William Armstrong was born in the town of Lisburn on 23 December 1782 and he was the son of James Armstrong (1760-1795). He emigrated from Ulster to America in 1792 with his parents, who settled in Virginia. William Armstrong was first employed as a merchant’s clerk and then an assistant in the Clerk’s office in the county of Hampshire. He studied law with Colonel Charles McGill in Winchester and began to practise law, settling permanently in Hampshire. In 1813 he was appointed by President Madison as tax collector for the 6th District of Virginia and then about 1818 he was elected as a Democrat to the Virginia House of Delegates and continued to be elected for several successive sessions. Armstrong was a member of the Board of Public Works in 1822 and 1823 and from 1820 to 1852 he was a justice of the peace. He was also a member of the United States Congress for four terms from 1825 to 1833.
He had been brought up as a Presbyterian and was always associated with that denomination but around the year 1850 he experienced an evangelical conversion and thereafter made ‘a public confession of faith in Christ’. For many years William Armstrong ran a tavern or hotel in Romney, Virginia (now West Virginia), until he retired in 1862. His first wife was Elizabeth McCarty and they had six children. William and Elizabeth were together for 42 years and then after her death he married his cousin Jane Armstrong, who survived him. William Armstrong died at New Creek Station, West Virginia, on 10 May 1865 and at his funeral the minister referred to his Scotch-Irish parentage and said, ‘It is no small compliment to Mr Armstrong to say, that he was among his peers with the best of these worthy descendants of a noble Scotch-Irish ancestry, and in full sympathy with their lofty principles.’ He was buried in Indian Mound Cemetery in Romney and his place and date of birth are recorded on his gravestone.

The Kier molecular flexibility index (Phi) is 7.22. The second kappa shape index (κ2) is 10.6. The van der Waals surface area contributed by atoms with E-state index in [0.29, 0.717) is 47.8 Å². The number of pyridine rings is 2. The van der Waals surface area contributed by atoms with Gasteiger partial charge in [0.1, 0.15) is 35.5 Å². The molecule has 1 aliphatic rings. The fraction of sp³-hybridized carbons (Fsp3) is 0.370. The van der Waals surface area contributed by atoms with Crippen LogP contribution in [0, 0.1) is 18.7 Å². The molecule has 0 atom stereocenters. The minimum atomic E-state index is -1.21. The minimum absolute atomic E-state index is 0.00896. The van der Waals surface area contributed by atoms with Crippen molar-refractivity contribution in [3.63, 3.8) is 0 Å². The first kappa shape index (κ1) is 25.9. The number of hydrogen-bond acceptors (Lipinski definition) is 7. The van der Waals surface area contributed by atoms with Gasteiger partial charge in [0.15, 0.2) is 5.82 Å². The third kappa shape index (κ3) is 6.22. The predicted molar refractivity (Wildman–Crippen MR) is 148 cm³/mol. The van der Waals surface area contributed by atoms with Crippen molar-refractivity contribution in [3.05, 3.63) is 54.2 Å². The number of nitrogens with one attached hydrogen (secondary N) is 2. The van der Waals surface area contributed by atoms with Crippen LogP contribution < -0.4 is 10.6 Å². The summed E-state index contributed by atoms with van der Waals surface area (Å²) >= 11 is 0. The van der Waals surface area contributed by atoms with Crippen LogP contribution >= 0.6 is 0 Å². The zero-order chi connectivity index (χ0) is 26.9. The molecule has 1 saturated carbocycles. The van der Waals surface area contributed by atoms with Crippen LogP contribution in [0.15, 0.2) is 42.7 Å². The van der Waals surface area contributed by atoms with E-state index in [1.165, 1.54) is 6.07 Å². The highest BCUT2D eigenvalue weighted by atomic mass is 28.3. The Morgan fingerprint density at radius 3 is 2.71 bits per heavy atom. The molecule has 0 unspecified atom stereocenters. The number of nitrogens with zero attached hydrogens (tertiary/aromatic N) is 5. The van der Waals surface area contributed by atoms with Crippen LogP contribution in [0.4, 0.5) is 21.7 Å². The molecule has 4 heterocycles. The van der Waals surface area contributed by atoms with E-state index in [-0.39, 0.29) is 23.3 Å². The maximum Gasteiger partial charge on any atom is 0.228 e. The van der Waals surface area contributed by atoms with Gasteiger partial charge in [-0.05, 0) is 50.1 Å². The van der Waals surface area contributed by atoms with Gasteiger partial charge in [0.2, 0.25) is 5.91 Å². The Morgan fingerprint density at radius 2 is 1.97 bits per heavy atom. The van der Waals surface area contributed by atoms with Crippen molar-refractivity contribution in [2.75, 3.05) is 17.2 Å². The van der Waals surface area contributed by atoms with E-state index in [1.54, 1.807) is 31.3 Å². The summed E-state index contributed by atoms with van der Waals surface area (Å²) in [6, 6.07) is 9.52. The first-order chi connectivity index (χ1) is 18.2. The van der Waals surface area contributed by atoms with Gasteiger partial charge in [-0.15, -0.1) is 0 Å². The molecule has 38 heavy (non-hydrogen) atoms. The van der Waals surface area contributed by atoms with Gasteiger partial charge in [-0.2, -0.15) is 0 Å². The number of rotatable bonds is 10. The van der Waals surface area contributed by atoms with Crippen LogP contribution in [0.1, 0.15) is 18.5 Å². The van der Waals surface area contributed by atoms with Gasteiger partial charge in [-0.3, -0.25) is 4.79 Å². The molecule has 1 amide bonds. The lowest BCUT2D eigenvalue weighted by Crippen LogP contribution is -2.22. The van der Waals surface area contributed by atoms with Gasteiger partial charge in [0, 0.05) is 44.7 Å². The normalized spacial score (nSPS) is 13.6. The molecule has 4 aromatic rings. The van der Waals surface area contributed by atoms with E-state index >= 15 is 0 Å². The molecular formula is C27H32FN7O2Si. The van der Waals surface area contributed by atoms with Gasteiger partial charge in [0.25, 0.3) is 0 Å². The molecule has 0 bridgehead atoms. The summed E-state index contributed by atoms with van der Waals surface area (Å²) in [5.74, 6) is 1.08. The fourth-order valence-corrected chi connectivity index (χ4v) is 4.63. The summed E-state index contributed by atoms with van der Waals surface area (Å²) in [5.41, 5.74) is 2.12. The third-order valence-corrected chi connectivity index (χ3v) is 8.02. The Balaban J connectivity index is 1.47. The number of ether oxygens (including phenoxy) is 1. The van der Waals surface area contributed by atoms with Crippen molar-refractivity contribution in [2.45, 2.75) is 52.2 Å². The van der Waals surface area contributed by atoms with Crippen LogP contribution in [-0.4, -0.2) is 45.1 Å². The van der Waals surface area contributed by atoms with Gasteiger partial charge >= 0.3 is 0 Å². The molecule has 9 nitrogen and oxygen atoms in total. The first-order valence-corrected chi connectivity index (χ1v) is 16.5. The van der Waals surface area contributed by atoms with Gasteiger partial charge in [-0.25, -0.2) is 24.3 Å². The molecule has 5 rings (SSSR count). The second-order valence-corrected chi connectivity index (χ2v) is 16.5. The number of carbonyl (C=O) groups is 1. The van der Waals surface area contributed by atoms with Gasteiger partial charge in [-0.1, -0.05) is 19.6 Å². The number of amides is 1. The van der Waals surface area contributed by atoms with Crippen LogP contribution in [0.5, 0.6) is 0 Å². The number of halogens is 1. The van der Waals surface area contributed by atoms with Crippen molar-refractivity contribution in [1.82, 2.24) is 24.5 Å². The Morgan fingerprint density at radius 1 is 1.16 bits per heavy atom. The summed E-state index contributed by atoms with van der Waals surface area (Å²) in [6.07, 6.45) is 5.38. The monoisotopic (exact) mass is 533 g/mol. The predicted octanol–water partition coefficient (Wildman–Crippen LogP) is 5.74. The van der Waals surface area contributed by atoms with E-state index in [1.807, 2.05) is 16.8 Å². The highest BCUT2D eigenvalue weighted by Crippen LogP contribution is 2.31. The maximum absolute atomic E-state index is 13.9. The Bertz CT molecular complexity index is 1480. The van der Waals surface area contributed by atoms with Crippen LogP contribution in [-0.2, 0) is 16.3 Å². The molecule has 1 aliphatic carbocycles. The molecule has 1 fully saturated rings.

[James H Leps, A Funeral Discourse on the occasion of the death of Hon William Armstrong: Baltimore, 1865]